Wednesday, April 21, 2004
Spring in Beijing
Warmth has settled once again over the Emperor’s City. This is my first spring in Beijing, the Northern Capital in which the heartbeat of the Middle Kingdom exerts the destiny of a great nation. In Beihai park, the trees are in bloom, the pink and white flowers dancing above the yellow forsythia. The lake glimmers. The wind has already taken the brief bloom of the magnolia blossoms. The tender lilacs droop seductively. The magpies have returned to their nests. The willow tufts waft in the air like cotton. One day they looked just like huge round fluffy snowflakes blowing upwards past the balcony window. I’d never seen anything like it and the exotica of China, especially in Beijing, persists unexpectedly through the urban drabness, and awakens my imagination like a sweet kiss. Every day there is something new, something amazing. Spring in Beijing, so precious after a cold bare winter that flexed its own stark splendor, the clarity of nights, the dustings of snow, the students snuggled in colorful warm outerwear, the busy people bundling through the streets on their errands.
It was still wintry when my friend Lisa visited in March and we sat on the low wall outside of the university gate after a day of long walks through chilly hutongs, making our plans for the evening. She talked about the boogie of pedestrian, bicycle and automobile traffic through the wide streets as a throng of urban cyclists snaked past us. She lifted her camera as an old, old man on a tricycle loaded high with boxes passed us. He noticed her, slowed his trusty vehicle and gave her a crinkly smile, radiant and genuine. Instantly our feet stopped hurting, the day was new again and another China moment had found its enduring mark.
I taught my class the expression ‘spring fever’ and suddenly understood those skeptical half-smiles I've seen before, realizing how violent some American idioms seem to them. Before I explained it, they thought it was a disease!
An email from a student, the message titled, “to dear ellen sander,” confided his sudden and overwhelming love for his new girlfriend and insisted I keep his secret.
“What’s the notion of felicity in your mind? May be you can produce thousands of activities that you pursuit the happiness, for example, you and your lover dining out in the most expensive and most luxurious restaurant in Beijing to enjoy the food which I firmly believed that its price does not meet its quality, or you are traveling all around the world by your private jet, or you find a bags of dollars in the street, so you don’t have to work any more. But those are not my meanings to the happiness.
Ah, the rites of spring.
Yesterday, my husband and I went to Silk Alley to buy wedding gifts for our sons, who are both getting married this spring, back home in the states. It was balmy and the scent of jasmine enveloped us as we left the campus of China Foreign Affairs University where we’ve both been teaching since September. Surrounded by the Chaoyang Central Business District, Silk Alley flows out of a teeming major artery into a compact busy world of its own. The color and hubbub was intoxicating and by now I’m so accustomed to aggressive vendors that I laughed when some ladies actually grabbed my arm, urging me to “have a look.” We bargained so skillfully for our purchases that some of the vendors complimented Joseph on his cleverness. We left with armloads of beautiful silkware (some of it “possibly” silk but more likely rayon). Red silk drawstring pants for me, kimonos for both of us, silk tablecloths, pillow covers and placemats for the soon to be newlyweds back home, some classy shoes and new shades for Joseph and I got a wicked dark red slip scallop-edged with floral trim. The pearl colored white loose-knit sweater probably isn’t the DKNY it is labeled as, but do I care?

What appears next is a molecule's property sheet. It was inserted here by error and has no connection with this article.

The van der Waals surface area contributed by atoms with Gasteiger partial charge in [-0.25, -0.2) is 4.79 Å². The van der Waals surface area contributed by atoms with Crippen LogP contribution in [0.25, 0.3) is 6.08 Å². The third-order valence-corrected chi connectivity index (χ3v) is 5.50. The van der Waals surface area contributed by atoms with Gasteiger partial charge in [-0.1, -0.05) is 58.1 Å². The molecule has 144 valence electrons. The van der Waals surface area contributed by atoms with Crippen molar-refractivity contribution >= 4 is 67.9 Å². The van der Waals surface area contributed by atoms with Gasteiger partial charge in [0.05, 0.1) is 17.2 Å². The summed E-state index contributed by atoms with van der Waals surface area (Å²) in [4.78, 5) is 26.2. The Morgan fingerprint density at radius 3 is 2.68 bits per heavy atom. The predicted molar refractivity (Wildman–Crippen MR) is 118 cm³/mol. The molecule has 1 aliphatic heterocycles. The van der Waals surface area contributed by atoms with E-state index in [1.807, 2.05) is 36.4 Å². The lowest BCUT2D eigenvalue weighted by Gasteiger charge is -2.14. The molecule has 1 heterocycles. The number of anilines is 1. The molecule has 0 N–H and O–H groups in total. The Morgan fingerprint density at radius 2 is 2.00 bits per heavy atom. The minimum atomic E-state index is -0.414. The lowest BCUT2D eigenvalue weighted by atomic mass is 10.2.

We took the immaculate Beijing metro home, it hummed along in its proud modernity and then I marveled at the contradictory enormous line of rush hour ticket buyers lined up for archaic paper tickets as we left the station.
For dinner, at a buffet between the subway stop and the campus, I tried lotus seed sydney soup, a silky sweet broth with those lacy white mushrooms floating above the delicate white lotus peas. I went back for two more small bowls full of the delightful brew. A sign amid the deserts displayed proclaimed “The Flavor is Most Beautiful.” We walked home in the cooling evening among the other pedestrians, our rare day of diversion almost over. I unbagged all our treasures as night settled over the campus and put away our personal purchases. I set aside the wedding gifts anticipating the extended conversations and mass of forms that shipping them overseas would require the next day. My clumsy Chinese would intersect with the impossibly friendly and patient Chinese workers who’d assemble all the packaging and details through the baffling language barrier. All to share our love and the beauty of spring in Beijing with our kids thousands of miles away as their paths enter a momentous transformation--which these gracious Chinese workers would miraculously come to understand.
Mainer, New Yawka, Beijinger, Californian, points between. News, views and ballyhoos that piqued my interest and caused me to sigh, cry, chuckle, groan or throw something.
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